San Francisco Brain Injury Lawyers
At Callaway & Wolf, we’ve represented many clients in San Francisco and throughout the Bay Area in California who have sustained traumatic brain injuries. A battery of tests performed by a neuropsychologist is a key way to prove this type of injury. We guide our clients to excellent neuropsychologists for evaluation. This evaluation facilitates proper diagnosis, and gives us the evidence we need to prove that the injury has occurred. If you or a family member has suffered a head injury and need to speak with a brain injury attorney in San Francisco, call Callaway & Wolf today at (415) 541-0300.
Our Proven Track Record with MTBI Cases
In one case, a high-level executive was injured in a fall from a golf cart and never regained his previous ability to remember things and work efficiently. We had the client evaluated by an expert, and we were able to get a large recovery for him, even though he was able to continue working for a major corporation at a very high executive level.
- $300,000 for an antiques dealer who in a rear-end auto accident, and had subsequent problems with headaches, concentration, and depression.
- $235,000 for a psychotherapist who had post-concussive syndrome following an auto
- An attorney who had an MTBI after a minor rear-end auto accident, then had limits on her ability to work for months afterward.
You can schedule a free, no obligation consultation with our San Francisco personal injury attorneys today to discuss the details of your matter.
Traumatic Brain Injury: TBI & MTBI
What are Symptoms of Traumatic Brain Injury?
Other symptoms include mood changes, sleeping problems, headache, changes in vision or hearing, slurred speech, or difficulty finding words when speaking. A MTBI can also cause cognitive problems affecting memory, the ability to think clearly, concentration, or understanding what people are saying. Many people suffering from a MTBI also develop personality and behavioral changes, becoming irritable, angry, depressed, or argumentative.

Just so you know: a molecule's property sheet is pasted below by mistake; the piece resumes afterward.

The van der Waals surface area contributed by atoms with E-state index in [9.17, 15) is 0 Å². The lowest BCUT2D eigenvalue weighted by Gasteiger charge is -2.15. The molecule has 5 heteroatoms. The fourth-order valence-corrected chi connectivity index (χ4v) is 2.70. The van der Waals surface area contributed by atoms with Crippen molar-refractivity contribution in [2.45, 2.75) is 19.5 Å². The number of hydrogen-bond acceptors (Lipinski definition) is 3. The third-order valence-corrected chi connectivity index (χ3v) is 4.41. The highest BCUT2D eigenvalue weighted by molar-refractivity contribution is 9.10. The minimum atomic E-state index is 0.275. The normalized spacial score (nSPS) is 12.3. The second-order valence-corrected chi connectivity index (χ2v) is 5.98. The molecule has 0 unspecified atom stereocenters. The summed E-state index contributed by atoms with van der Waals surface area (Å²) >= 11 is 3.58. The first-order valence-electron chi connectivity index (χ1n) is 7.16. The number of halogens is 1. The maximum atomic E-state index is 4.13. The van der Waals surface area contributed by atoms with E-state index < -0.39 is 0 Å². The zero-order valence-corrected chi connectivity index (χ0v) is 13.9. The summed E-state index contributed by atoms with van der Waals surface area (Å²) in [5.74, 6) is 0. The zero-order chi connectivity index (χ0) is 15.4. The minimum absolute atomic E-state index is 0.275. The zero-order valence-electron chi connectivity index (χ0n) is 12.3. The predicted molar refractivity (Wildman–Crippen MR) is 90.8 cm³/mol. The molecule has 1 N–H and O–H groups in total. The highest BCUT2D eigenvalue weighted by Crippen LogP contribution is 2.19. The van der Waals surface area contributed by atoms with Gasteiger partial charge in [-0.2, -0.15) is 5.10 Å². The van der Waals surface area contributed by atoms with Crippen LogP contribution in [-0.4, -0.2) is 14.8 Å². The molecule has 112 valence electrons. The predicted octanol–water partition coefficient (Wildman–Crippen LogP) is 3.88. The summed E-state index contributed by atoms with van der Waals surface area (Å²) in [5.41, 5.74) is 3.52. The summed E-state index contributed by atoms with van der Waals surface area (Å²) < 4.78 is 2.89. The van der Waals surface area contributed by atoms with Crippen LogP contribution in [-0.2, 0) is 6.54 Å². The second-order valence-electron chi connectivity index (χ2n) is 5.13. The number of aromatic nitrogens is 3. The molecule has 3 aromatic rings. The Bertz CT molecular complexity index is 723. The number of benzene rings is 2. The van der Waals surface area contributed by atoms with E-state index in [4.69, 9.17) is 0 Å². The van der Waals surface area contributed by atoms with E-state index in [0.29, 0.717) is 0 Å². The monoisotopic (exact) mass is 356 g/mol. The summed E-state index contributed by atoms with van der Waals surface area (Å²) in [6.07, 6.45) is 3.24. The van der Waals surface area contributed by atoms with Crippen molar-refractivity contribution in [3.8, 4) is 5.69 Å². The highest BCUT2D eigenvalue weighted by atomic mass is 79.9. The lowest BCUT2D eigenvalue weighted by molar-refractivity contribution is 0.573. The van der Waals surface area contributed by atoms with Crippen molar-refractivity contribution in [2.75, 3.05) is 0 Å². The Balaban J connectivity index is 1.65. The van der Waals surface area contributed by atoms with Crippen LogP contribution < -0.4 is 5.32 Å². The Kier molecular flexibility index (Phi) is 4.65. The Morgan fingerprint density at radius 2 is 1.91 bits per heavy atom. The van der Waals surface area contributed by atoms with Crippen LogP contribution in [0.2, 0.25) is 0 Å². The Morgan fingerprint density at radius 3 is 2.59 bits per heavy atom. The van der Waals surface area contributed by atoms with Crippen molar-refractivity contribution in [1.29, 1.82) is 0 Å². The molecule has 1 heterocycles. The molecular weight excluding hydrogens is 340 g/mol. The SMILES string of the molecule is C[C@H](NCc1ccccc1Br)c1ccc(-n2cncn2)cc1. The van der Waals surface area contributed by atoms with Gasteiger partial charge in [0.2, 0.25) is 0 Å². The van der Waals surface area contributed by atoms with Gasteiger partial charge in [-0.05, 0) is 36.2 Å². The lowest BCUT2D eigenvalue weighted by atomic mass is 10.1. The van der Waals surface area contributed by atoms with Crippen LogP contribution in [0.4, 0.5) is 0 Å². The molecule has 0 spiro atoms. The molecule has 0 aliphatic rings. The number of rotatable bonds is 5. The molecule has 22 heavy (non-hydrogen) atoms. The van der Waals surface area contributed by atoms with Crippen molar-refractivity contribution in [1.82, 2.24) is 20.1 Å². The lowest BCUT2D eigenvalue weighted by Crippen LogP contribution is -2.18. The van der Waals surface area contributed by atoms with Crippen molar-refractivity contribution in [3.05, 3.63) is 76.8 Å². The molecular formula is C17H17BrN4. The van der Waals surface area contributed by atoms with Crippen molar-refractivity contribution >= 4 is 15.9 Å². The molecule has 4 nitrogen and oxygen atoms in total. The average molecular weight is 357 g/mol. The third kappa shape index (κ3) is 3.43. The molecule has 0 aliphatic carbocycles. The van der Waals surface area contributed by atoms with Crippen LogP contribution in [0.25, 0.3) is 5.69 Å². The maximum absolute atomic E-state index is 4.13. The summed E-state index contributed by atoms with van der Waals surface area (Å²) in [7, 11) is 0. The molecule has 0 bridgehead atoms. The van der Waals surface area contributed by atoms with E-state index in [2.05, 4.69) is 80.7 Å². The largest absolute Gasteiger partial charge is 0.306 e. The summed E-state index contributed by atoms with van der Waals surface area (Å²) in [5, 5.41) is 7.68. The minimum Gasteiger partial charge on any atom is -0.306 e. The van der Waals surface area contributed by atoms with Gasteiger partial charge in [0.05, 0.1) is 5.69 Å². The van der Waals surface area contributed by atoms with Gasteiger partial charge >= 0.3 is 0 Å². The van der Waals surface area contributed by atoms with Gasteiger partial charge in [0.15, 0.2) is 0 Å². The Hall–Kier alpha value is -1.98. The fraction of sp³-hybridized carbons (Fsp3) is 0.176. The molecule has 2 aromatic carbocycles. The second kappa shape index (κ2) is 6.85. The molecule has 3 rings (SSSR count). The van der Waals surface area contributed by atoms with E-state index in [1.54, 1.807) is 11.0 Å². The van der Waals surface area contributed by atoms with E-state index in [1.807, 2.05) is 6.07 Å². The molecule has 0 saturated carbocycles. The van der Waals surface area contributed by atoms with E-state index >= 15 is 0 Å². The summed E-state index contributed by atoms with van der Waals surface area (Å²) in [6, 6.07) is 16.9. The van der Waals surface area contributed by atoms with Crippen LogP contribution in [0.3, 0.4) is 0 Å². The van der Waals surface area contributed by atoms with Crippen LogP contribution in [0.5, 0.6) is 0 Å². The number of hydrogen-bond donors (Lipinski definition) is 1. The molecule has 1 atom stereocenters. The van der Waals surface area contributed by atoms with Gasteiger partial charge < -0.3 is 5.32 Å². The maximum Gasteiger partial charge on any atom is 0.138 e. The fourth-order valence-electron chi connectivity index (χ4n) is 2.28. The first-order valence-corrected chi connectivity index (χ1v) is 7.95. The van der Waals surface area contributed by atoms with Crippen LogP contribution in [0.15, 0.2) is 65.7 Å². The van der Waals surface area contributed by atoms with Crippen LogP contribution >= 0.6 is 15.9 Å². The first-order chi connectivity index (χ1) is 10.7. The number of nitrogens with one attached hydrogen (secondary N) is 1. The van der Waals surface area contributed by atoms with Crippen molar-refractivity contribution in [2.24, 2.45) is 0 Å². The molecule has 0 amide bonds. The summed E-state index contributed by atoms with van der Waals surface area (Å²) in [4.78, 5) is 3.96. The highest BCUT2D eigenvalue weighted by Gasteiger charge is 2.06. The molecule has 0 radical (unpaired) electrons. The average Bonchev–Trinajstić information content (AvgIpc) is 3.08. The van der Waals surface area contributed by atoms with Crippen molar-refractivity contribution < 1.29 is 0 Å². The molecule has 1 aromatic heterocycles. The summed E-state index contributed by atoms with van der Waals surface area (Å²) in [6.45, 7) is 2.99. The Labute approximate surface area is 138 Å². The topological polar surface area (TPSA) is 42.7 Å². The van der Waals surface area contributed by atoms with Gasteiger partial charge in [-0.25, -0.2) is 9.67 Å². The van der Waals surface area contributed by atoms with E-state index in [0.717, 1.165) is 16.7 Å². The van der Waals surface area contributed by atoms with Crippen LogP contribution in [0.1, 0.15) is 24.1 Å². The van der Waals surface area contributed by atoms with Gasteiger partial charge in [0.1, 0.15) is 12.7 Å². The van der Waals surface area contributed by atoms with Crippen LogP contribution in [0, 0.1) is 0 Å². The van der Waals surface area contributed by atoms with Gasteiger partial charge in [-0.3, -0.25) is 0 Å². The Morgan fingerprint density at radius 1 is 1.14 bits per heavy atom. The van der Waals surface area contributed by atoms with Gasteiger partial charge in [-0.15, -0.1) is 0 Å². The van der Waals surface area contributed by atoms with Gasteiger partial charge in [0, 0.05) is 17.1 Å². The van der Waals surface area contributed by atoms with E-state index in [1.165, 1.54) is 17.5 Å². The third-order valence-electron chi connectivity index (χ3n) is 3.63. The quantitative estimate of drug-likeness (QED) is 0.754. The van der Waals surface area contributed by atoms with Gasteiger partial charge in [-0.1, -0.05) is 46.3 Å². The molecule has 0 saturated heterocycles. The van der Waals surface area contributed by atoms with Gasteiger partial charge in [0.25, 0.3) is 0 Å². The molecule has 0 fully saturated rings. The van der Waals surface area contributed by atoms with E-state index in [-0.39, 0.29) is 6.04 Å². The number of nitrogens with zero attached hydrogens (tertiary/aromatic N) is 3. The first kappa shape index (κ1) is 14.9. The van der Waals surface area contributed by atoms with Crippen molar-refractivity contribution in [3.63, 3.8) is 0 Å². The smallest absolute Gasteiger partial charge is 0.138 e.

Traumatic Brain Injury: A Difficult Diagnosis
Often, CT scans and MRIs do not show any damage, and are read as “normal,” so this type of brain injury often goes undiagnosed. It is reported that approximately 75% of brain injuries are MTBIs. Fortunately, about 90% of MTBI injuries resolve within a few months, with a complete recovery. Thus for a person who has MTBI symptoms after an accident, it is important not only to do the necessary testing, but also to wait to see if there will be any residual problems before trying to draw a conclusion about the value of the injury claim.
Contact a Traumatic Brain Injury Attorney in San Francisco
If you or someone you know has sustained a brain injury in a California accident, request a free consultation by calling (415) 541-0300 to speak with a lawyer specializing in brain injuries in San Francisco. Or click here now to contact us online.
Traumatic Brain Injury FAQs
What’s a Traumatic Brain Injury?
A TBI, or an MTBI (mild traumatic brain injury) is any injury to the brain which is caused by movement of the head. Anyone who has had any even a mild concussion has had a TBI. A concussion happens when the brain bumps into the interior of the cranium.
What are the typical signs of a TBI?
Headaches, forgetfulness, irritability, vertigo, nausea, inability to multitask–these are among the common TBI symptoms. Often doctors call this “post concussive syndrome.
Can there be a TBI when I didn’t hit my head on anything?
Yes, absolutely. It is not always necessary to have an impact to the head to “get your bell rung” and have a concussive injury.
Do TBIs only happen when someone is knocked out?
No, they can result from an injury which does not cause a loss of consciousness. Often, though, the injured person has at least a brief period of “impaired consciousness,” or feeling disconnected.
How long will the TBI symptoms last?
Studies show that most TBI symptoms completely clear up within months. In some cases, though, there is never a complete recovery. It is important to be patient and wait to see the full extent of recovery before trying to get a settlement in a TBI case.